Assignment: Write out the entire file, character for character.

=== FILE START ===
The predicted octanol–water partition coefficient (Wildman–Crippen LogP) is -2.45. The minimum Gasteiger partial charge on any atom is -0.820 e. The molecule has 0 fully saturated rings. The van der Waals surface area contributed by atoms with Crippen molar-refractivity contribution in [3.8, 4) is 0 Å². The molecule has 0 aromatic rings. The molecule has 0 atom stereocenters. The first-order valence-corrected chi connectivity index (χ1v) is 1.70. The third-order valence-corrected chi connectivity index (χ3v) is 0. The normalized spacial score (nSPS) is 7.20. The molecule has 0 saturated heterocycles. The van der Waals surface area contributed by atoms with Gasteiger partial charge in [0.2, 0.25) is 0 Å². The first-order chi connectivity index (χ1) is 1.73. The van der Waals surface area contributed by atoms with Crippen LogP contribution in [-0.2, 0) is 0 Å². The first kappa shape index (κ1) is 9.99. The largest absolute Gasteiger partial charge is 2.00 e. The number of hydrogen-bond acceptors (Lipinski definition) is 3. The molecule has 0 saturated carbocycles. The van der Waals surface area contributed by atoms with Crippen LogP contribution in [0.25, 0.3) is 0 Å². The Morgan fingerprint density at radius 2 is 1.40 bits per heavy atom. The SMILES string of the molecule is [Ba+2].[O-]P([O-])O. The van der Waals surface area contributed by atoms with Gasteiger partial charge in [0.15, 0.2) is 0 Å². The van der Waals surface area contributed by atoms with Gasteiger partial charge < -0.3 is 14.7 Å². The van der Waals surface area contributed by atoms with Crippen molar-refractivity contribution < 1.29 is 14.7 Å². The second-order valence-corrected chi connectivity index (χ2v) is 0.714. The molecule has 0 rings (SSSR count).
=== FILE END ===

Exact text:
The predicted octanol–water partition coefficient (Wildman–Crippen LogP) is -2.45. The minimum Gasteiger partial charge on any atom is -0.820 e. The molecule has 0 fully saturated rings. The van der Waals surface area contributed by atoms with Crippen molar-refractivity contribution in [3.8, 4) is 0 Å². The molecule has 0 aromatic rings. The molecule has 0 atom stereocenters. The first-order valence-corrected chi connectivity index (χ1v) is 1.70. The third-order valence-corrected chi connectivity index (χ3v) is 0. The normalized spacial score (nSPS) is 7.20. The molecule has 0 saturated heterocycles. The van der Waals surface area contributed by atoms with Gasteiger partial charge in [0.2, 0.25) is 0 Å². The first-order chi connectivity index (χ1) is 1.73. The van der Waals surface area contributed by atoms with Crippen LogP contribution in [-0.2, 0) is 0 Å². The first kappa shape index (κ1) is 9.99. The largest absolute Gasteiger partial charge is 2.00 e. The number of hydrogen-bond acceptors (Lipinski definition) is 3. The molecule has 0 saturated carbocycles. The van der Waals surface area contributed by atoms with Crippen LogP contribution in [0.25, 0.3) is 0 Å². The Morgan fingerprint density at radius 2 is 1.40 bits per heavy atom. The SMILES string of the molecule is [Ba+2].[O-]P([O-])O. The van der Waals surface area contributed by atoms with Gasteiger partial charge in [0.15, 0.2) is 0 Å². The van der Waals surface area contributed by atoms with Gasteiger partial charge < -0.3 is 14.7 Å². The van der Waals surface area contributed by atoms with Crippen molar-refractivity contribution < 1.29 is 14.7 Å². The second-order valence-corrected chi connectivity index (χ2v) is 0.714. The molecule has 0 rings (SSSR count).